the owl variation

March 30, 2008

I went climbing today. First day of the season. It was sunny, and slated to be 65 by afternoon. My mother-in-law called and offered to take the kids for 4-5 hours. Really, a no-brainer. Get out and go climbing.

So… we chose Castle Rock. Jackson’s Wall. Easy multi-pitch, right up Boulder Canyon. Close, beautiful location.  Something I have climbed many times before. Slipping winter feet into climbing shoes, not the easiest of tasks… but got them on… roped up and off we went.

It was gorgeous. The rock was warm, the sky was blue, the smell of aluminum oxide bringing back floods of memories of climbs past. Up we went. I was amazed at the muscle memory and felt strong. Alan set up a short belay and I climbed right up to a nice large ledge. Comfy. He started off once again. Before long the rope began to drop. I looked up- he was headed down. Hmmmm. Unusual. So I began to take in rope. He climbed 3/4s of the way to me and whispered but the words were whipped away by the wind. What? I signed… not sure what the silence was about but trusting that this had to be good. Sure enough… smack in the middle of our route was a nest. An owl nest. And a beautiful, big, beige and brown owl.

So now the question. What do we do? Climb on as careful as we can, but our very presence a disturbance to this bird who asked for nothing but a nesting spot protected from weather and wind? Go down? Climb around? Hmm. So much for my simple run up familiar territory. But climbing time like this is hard to come by, so really, the only possibility was to climb around then finish the route. Clearly.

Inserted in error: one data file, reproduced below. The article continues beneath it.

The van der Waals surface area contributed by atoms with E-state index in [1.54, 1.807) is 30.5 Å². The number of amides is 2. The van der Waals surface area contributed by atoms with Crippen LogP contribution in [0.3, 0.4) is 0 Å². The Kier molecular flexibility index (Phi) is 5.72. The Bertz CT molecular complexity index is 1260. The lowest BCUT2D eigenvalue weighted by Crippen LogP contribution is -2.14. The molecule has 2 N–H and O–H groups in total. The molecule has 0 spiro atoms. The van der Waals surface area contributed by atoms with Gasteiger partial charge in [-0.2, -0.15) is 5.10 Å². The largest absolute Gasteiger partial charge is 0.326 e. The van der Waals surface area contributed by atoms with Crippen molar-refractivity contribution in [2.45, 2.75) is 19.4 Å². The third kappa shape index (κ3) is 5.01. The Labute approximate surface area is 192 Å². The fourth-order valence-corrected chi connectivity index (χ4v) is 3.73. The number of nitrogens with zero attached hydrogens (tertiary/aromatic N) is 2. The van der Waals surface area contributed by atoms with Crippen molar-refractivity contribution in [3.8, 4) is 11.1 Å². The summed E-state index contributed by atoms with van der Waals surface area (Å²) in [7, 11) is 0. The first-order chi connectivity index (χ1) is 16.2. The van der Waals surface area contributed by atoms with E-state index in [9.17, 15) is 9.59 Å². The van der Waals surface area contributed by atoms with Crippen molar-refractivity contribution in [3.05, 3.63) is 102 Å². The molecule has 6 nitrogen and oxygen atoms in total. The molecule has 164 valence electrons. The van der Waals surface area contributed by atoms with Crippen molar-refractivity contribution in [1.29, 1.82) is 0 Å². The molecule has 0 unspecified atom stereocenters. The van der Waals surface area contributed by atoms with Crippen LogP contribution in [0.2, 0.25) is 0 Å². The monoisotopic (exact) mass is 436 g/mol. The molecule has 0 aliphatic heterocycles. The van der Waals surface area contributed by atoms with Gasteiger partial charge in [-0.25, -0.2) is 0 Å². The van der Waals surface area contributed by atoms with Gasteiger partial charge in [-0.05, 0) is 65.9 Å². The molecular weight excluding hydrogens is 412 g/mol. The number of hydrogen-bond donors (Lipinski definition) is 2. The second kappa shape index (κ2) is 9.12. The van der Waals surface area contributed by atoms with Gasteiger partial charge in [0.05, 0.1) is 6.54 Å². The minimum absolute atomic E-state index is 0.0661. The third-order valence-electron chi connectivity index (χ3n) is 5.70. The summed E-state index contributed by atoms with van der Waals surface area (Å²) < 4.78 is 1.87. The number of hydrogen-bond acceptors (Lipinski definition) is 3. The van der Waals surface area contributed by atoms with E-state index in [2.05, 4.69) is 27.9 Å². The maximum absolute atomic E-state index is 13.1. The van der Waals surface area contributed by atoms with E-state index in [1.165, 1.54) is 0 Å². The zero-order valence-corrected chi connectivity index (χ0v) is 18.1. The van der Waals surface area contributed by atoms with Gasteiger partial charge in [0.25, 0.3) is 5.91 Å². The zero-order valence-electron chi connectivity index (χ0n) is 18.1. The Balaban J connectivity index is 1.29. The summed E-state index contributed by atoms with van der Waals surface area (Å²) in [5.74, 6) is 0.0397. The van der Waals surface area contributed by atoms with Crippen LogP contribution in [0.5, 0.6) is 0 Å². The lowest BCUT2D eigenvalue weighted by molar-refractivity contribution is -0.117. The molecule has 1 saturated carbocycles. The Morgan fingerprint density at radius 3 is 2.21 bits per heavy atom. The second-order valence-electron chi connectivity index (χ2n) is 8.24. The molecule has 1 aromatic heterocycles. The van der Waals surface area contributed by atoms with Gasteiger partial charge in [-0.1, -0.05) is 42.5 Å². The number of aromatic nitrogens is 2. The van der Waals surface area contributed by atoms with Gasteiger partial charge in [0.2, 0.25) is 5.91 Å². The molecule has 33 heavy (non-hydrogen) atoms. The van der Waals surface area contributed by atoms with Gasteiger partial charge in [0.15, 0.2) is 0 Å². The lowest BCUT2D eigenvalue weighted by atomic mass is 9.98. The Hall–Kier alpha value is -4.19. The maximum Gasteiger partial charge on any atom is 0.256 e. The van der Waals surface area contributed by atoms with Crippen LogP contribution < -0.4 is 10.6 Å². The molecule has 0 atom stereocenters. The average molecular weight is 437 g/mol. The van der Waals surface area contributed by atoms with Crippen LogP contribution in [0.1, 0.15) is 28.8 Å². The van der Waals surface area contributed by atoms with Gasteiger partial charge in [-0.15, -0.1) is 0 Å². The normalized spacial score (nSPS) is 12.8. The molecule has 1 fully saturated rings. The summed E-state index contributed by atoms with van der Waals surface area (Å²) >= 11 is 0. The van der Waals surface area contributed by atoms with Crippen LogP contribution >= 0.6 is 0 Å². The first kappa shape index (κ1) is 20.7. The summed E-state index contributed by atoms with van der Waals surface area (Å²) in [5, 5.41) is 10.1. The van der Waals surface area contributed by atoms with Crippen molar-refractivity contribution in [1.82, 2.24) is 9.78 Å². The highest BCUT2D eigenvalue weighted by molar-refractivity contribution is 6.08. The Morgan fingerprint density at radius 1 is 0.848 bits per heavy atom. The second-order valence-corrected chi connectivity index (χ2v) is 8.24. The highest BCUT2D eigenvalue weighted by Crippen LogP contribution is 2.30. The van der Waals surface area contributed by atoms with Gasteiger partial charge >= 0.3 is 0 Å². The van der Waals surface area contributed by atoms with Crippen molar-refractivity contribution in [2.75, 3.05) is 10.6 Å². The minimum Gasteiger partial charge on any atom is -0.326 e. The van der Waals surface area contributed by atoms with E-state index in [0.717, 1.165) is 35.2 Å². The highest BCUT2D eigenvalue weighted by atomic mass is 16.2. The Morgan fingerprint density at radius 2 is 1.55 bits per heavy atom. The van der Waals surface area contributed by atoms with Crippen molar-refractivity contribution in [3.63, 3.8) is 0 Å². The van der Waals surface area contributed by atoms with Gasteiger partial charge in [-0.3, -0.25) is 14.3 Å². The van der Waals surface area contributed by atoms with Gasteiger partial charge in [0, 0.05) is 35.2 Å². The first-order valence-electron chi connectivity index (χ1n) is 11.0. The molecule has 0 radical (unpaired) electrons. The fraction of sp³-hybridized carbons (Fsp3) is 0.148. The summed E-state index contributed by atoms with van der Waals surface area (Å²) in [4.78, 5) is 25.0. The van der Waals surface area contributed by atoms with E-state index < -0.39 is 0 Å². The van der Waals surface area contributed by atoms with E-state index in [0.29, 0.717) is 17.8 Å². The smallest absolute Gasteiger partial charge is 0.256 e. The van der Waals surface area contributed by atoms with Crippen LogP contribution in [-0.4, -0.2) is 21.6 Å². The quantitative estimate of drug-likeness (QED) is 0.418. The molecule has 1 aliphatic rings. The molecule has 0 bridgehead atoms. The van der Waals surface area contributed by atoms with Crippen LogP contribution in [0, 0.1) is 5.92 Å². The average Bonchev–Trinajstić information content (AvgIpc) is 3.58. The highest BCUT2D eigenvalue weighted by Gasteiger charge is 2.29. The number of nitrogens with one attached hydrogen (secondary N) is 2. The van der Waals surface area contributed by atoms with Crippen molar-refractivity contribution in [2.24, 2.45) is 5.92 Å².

So… we started off right around a corner… into vertical territory. In the wind. Not exactly a recipe for a cruise. But it was for the owl. Alan took it all in stride, making his way around the corner and up as though this was the actual route. I can do this, I thought to myself. I think. The rope came tight to me. Time to climb.

I started around the corner and sure enough, the territory was challenging, but doable, distinctly doable. But vertical. And windy. Really windy. For the owl. This is for the owl became my mantra. And all else fell away. I couldn’t think. I couldn’t plan. I could just move, a step at a time, intensely focused on the rock and intensely NOT focused on the wind and the ground so visible between my feet way below. For the owl. It is for the owl.

Next came the expletives. And more exlpletives. Who cares about the #@%$ing owl! What are we doing up here on this marginal day anyway? And what is that flying in the air… lichen bits? No… snow… blowing from over the ridge in this @#%!ing WIND! Breathe, Jenna, breathe. You can do this. And the focus returned. And I moved right. Again. And again. And before I knew it I was holding on a sloped hold… standing at the end of the traverse… now I just had to climb up. I had made it to my first destination! And with that thought, fresh in my mind, I proceeded to immediately pop right off the rock and into the air. @#%#! I had had it! But in that last moment, the moment I lost focus on the rock and returned focus to myself… pride in my accomplishment- spanked! and reminded of two things: 1) the gear works, it does. And 2) focus on the task at hand, let all else fall away and you won’t be the one doing the falling.

Hmmm. This, for the woman who barely brushes her teeth without loading the dishwasher. Or chats and tweets while reworking a syllabus. And feeding kids breakfast. Hmm. Point taken.

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